Take me, for example. My trauma stemmed from a pretty heinous injury when I was 12. I broke my hip skiing, and that made it mad. Really mad. So mad it ate my cartilage and replaced it with glue. It hurt so much just sitting on my bed made me scream in pain.
But kids don’t break their hips, so no one was expecting complications. And doctors are really good at denial. Instead of listening to me, my surgeon wrote “give this girl the whip” in red marker across my physiotherapy request form. They did. The story goes downhill from there.
My creative outlet has always been writing. Both my need to manage my trauma and my need to deny it were perfectly reflected by my chosen profession: medical writer. Sometimes I even write about orthopedics. It makes me a little nauseous.
But there is no ego in my professional writing. Typically, I’m handed a topic and told to write it up in a specific, formulaic way for a particular audience. I can practically do that in my sleep. There is no creativity in this kind of writing, no trauma, no “me”.
Personal writing, like this very essay, is different. And when denial of my trauma only triggered crippling anxiety and panic attacks, I use I began to use writing as my creative outlet.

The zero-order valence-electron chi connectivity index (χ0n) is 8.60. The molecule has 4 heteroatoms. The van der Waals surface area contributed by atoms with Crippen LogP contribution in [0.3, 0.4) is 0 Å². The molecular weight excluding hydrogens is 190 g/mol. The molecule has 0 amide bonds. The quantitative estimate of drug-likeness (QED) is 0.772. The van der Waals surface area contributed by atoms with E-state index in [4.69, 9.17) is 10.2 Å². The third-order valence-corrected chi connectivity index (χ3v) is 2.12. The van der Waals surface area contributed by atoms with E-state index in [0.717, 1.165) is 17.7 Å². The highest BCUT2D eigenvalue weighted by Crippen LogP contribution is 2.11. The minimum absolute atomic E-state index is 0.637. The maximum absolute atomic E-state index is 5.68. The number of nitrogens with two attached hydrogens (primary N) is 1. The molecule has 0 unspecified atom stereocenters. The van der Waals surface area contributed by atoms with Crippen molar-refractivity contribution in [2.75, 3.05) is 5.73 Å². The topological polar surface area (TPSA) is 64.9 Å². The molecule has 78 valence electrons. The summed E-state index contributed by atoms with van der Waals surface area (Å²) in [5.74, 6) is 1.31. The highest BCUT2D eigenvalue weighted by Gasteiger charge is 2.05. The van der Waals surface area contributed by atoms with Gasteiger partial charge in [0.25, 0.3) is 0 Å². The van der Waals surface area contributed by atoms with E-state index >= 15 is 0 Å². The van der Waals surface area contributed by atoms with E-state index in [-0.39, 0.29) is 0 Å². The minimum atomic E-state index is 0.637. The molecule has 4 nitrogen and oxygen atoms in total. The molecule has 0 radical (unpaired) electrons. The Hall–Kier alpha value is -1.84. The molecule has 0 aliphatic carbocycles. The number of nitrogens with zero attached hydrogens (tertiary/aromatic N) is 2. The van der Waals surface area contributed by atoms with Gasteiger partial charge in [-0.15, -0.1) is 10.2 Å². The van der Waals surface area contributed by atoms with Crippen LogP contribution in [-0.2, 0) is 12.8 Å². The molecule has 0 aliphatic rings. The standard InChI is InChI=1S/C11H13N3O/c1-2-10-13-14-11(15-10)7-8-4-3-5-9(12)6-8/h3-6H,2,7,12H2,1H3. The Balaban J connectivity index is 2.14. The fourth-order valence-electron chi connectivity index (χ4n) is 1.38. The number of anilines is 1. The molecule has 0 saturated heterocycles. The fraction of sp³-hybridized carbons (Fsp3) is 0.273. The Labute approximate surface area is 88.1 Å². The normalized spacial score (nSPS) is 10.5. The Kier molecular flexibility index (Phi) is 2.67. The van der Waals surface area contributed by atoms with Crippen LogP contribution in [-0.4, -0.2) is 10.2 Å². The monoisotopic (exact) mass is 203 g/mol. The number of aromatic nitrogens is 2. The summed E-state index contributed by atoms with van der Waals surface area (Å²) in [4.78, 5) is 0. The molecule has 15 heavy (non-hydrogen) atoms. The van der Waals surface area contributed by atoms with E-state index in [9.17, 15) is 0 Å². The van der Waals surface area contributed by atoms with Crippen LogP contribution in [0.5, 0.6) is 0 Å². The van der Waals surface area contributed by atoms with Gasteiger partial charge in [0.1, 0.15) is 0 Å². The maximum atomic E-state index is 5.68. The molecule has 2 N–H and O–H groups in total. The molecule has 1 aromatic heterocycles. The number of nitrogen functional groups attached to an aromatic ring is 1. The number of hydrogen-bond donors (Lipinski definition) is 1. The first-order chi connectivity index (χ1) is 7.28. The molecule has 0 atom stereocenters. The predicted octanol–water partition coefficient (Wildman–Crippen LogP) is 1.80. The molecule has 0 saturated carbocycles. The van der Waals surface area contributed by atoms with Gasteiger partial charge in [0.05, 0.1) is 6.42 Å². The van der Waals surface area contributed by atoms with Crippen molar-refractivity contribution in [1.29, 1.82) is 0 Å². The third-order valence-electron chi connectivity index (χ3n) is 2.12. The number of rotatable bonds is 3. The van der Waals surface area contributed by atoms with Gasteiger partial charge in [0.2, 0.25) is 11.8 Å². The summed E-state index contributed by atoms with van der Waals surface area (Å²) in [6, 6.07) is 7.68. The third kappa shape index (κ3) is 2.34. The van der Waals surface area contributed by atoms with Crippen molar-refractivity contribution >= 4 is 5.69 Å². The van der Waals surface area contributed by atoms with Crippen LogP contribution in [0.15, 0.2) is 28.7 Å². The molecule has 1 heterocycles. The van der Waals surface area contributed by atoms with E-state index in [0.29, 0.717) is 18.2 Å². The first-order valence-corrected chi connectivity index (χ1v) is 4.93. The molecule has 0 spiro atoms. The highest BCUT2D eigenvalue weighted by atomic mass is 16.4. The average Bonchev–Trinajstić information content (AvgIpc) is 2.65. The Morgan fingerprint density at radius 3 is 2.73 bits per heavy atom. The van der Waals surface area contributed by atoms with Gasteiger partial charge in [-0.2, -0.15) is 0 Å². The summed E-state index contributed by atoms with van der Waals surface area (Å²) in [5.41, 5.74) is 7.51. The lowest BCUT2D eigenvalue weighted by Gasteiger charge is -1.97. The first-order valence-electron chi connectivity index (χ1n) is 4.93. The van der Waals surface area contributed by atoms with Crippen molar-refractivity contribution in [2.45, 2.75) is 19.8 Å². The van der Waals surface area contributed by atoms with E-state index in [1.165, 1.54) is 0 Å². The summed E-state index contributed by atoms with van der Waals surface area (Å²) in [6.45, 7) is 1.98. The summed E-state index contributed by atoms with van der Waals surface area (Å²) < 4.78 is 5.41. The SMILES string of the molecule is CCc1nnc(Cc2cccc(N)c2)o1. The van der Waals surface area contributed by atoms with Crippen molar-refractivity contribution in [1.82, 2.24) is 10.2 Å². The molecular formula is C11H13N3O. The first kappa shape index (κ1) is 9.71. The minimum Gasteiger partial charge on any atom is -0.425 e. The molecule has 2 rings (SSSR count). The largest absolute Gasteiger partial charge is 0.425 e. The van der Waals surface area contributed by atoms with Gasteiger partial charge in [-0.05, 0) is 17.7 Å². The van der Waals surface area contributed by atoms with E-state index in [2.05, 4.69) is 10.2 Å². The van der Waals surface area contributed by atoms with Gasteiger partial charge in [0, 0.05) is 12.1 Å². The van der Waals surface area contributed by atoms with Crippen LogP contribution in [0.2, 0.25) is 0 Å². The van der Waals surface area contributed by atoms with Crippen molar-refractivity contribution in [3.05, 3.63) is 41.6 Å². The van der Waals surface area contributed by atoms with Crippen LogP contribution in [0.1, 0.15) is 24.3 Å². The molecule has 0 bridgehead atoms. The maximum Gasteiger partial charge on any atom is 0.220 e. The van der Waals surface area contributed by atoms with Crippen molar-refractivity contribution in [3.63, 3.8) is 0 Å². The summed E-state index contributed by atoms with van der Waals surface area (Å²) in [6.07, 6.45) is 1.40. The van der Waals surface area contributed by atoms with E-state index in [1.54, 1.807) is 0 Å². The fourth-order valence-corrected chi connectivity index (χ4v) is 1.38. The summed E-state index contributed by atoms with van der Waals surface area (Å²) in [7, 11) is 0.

Trauma as a tool
Trauma is a wonderful muse. Just ask anyone who has written a painful but moving personal memoir. Painters like Frida Kahlo, Picasso, and Van Gogh clearly expressed their trauma through their work. And what could The Scream be depicting if it’s not some sort of trauma?
But don’t get caught up in thinking that you must have a history of suffering to be creative. First of all, everyone has suffered. Even watching someone you love suffer is a form of suffering. Secondly, your lizard brain is definitely there and most certainly has something to say, even if it’s about suffering that doesn’t affect you directly, like the Holocaust. You don’t need to think about it; it may not even be conscious. You just need to trust your instincts and leap. If you put yourself into your creative work, people will respond (not always the way you want them to, but they will respond nonetheless).
The knife cuts both ways. Trauma can be an excellent impetus toward creative endeavors. But creativity is an excellent tool for recovering from trauma. Don’t hide from your trauma. It is, and always will be, part of who you are. Use it in your creative work, and the world will know you a little better and respond.
About Alison Palkhivala:
Alison Palkhivala is an award-winning freelance writer and journalist specializing in lifestyle, health, and medicine. She has provided content for some of the online health world’s most high-profile players, including WebMD, Medscape, and MedPage Today.
While Alison has written about virtually everything health-related, her main passion is helping people better understand mental illness. In that light, she has written extensively about anxiety and depression and is developing books about palliative care and post-traumatic stress disorder (PTSD).
Alison’s non-professional time is largely taken up with family life. She lives in Montreal, Canada with her husband and two children. You can find more information about her on her website as well as on Facebook and Twitter. You can also check out her blog about health, wellness, and medicine.